As we stated above, when the disk is full of water, the pressure in the disk is such that the disk is of a normal height. But, the side walls are also flat. The often used analogy is that of the car tire. When properly inflated, the tire side walls are flat, and the tire is firm, giving a better, more controlled ride. When the disk starts to lose its water content, which is a necessary component of the degenerative disk disease process, the side walls begin to bulge, and the strength and firmness of the disk reduces. In the side wall bulging process, it can also cause further narrowing of the space for the nerve sacs. By losing some of its firmness, it can allow extra motion of the vertebral bones upon one another.
This extra motion causes the facet joints, located in the back of the spine to rub excessively on one another causing development of facet joint arthritis. Also, the extra motion of the vertebra on one another can lead to instability or slippage of the vertebra, potentially causing further irritation of the nerves. This process can lead to what is called degenerative spondylolithesis.
Luckily, the process is usually very gradual. In fact, there are plenty of people who live their whole life without any significant episodes of back, neck or extremity pain, even though their backs and necks may look horrible to a spine surgeon like me.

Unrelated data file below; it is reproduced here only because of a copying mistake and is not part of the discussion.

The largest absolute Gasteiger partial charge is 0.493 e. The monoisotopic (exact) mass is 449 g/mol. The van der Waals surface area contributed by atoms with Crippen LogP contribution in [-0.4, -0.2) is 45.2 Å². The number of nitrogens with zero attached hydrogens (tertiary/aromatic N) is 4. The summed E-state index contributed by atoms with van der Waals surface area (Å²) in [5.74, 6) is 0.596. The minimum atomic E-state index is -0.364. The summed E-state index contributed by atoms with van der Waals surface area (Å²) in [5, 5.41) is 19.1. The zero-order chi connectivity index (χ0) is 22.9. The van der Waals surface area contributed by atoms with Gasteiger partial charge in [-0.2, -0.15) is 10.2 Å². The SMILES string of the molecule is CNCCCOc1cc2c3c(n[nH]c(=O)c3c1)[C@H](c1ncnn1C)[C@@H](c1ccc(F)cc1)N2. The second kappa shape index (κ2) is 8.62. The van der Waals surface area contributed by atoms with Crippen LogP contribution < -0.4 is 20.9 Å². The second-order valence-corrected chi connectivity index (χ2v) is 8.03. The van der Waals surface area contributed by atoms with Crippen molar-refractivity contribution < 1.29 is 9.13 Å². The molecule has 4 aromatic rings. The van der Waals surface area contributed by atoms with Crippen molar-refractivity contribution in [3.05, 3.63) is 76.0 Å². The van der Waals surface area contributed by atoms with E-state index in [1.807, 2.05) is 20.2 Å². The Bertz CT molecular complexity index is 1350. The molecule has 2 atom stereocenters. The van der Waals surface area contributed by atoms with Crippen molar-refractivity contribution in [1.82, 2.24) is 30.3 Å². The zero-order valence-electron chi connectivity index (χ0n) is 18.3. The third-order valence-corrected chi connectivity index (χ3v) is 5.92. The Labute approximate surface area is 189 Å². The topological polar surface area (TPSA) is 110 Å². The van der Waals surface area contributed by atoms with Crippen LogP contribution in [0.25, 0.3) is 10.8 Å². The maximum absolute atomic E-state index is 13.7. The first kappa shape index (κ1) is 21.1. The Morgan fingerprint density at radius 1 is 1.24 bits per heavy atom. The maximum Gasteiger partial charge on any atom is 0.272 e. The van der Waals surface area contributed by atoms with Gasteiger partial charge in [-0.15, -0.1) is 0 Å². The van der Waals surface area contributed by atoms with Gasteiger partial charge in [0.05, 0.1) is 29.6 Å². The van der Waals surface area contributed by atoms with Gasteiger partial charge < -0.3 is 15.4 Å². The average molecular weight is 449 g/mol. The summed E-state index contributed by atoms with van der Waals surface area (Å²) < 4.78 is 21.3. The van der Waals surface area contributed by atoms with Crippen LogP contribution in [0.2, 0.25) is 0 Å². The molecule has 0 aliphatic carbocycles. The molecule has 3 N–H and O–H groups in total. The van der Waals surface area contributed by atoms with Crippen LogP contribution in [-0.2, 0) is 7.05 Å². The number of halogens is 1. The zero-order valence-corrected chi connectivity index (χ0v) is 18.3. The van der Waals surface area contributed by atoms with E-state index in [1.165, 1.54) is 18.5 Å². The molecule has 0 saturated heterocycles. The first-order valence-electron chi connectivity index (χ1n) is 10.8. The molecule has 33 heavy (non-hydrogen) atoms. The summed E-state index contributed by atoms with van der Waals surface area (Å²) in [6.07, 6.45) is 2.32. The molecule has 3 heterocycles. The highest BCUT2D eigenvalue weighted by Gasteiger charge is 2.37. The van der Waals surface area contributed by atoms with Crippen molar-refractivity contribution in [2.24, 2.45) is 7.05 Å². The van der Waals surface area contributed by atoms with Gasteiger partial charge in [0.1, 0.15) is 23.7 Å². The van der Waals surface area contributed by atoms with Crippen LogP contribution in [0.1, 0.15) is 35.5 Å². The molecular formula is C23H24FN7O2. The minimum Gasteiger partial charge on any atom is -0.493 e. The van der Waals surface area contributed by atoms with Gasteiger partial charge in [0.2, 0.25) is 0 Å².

In general, by age 20 about 15-20% of the population will have some evidence of degenerative disk disease. By age 40, it will be a majority that will have these changes.
And, unfortunately for most, degenerative disk disease can cause pain. The source of the pain can be secondary to the pinching of the nerves, or the arthritis of the facet joints, or the related pain associated with the muscles attaching to these joints. Also, secondary to the potential development of the spinal instabilities, the muscles often will need to work extra hard to keep the bones properly aligned and not rubbing against each other, or pinching the nerves. This extra work may explain the increasing muscle aches to the neck and back.
Also, with further collapse of these disks, and reduced heights, the overall normal body curvatures, Lordosis, and kyphosis, can be reduced. And, because of the reduction of curvature, and the arthritis to the facet joints, we experience increased stiffness as we age. For the more mature reading audience, I think all these points do sound familiar.
Fortunately, we usually learn to accomodate these changes, and we have medical treatments such as anti-inflammatory medications, muscle relaxers and narcotics to treat the severe episodes. If necessary, we can also use corticosteroid injections to accelerate the reduction of the inflammation. In certain relatively rare situations, surgery may be necessary to help with the pinched nerves or instability.
Help yourself by doing the proper things. Stay disciplined by not smoking, not gaining weight, and eating properly. Get exercise, and stretch.
But, in the end, we need to accept some of this is secondary to the aging process. As I discussed with my patients, it is better than the alternative.
- Cho IY, Park SY, Park JH, Suh SW, Lee SH. MRI findings of lumbar spine instability in degenerative spondylolisthesis. J Orthop Surg (Hong Kong). 2017 May-Aug;25(2):2309499017718907. PubMed PMID: 28685666